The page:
Anyone who has ever lost a pet will know how Earth-shatteringly heartbreaking it is - often much worse than losing an actual family member.
Well, if you can't bear to part with your furry friend, then how about turning the little guy into a fancy pearl necklace? Because death shouldn't stand between you and fashion.
But how is this all possible, I hear you ask. Well, a Japanese firm has developed a method of using bone fragment from your pet to create a cultured pearl, so you can have your dog or cat bay your side long after they have shuffled off to the farm in the sky.
The process takes a year to complete and will set you back £3,300 - but you can't put a price on love, can you?
Speaking to Japanese news outlet Yomiuri Shimbun, the head of the firm behind the pearls Tomoe Masuda, said: "If we can soothe the grief of the owners who have lost their pets, we will be glad."
And though cultured pearls are nothing new in Japan, the use of them for dead pets is.
It was first developed by Yoshiki Matsushita, a professor at Nagasaki University's graduate school of fisheries and environmental sciences, who was distraught after losing his own dog - a Jack Russel named Ran.
He said: "Each pearl has its own character, as my dog Ran had his own character. He has become a unique treasure."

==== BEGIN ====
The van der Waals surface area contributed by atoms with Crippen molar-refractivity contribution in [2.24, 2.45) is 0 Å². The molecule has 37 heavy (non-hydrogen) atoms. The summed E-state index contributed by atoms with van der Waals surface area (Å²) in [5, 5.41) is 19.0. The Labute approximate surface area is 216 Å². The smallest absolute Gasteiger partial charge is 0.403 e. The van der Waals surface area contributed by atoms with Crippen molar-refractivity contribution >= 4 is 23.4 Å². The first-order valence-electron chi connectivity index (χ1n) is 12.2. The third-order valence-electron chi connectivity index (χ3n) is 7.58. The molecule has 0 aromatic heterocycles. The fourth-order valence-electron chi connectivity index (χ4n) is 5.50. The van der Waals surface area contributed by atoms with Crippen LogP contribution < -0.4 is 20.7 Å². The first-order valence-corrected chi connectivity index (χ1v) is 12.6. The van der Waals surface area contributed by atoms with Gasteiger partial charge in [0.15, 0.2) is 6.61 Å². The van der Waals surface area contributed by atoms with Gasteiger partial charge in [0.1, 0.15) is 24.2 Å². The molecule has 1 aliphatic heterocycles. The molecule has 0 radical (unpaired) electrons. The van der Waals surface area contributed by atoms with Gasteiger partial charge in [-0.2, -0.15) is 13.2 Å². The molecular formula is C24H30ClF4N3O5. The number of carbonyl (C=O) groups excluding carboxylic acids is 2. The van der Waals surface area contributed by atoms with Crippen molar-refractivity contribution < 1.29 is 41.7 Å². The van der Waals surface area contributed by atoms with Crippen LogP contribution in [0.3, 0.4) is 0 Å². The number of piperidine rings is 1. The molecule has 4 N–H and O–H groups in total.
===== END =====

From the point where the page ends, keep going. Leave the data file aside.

So how does it work? A fragment of the pet's bone is inserted into a ball of resin, making it more likely to be accepted by the oyster.
And over time the balls are cared for and nurtured by the oyster before it becomes big enough to be turned into jewellery.
But if this doesn't sound like it's for you, don't worry, why wait until your dog is dead to immortalise them? You can now get custom-made slippers that look just like your dog.
The folks at Cuddle Clones use a photograph of your pet to create a life-like image - and they also do cat versions as well!
But just like the pearls, these things don't come on the cheap; you will have to dig deep £155 ($200) deep, in fact, if you want to be rolling around in these bad boys.
You really probably shouldn't though.
Featured Image Credit: PA
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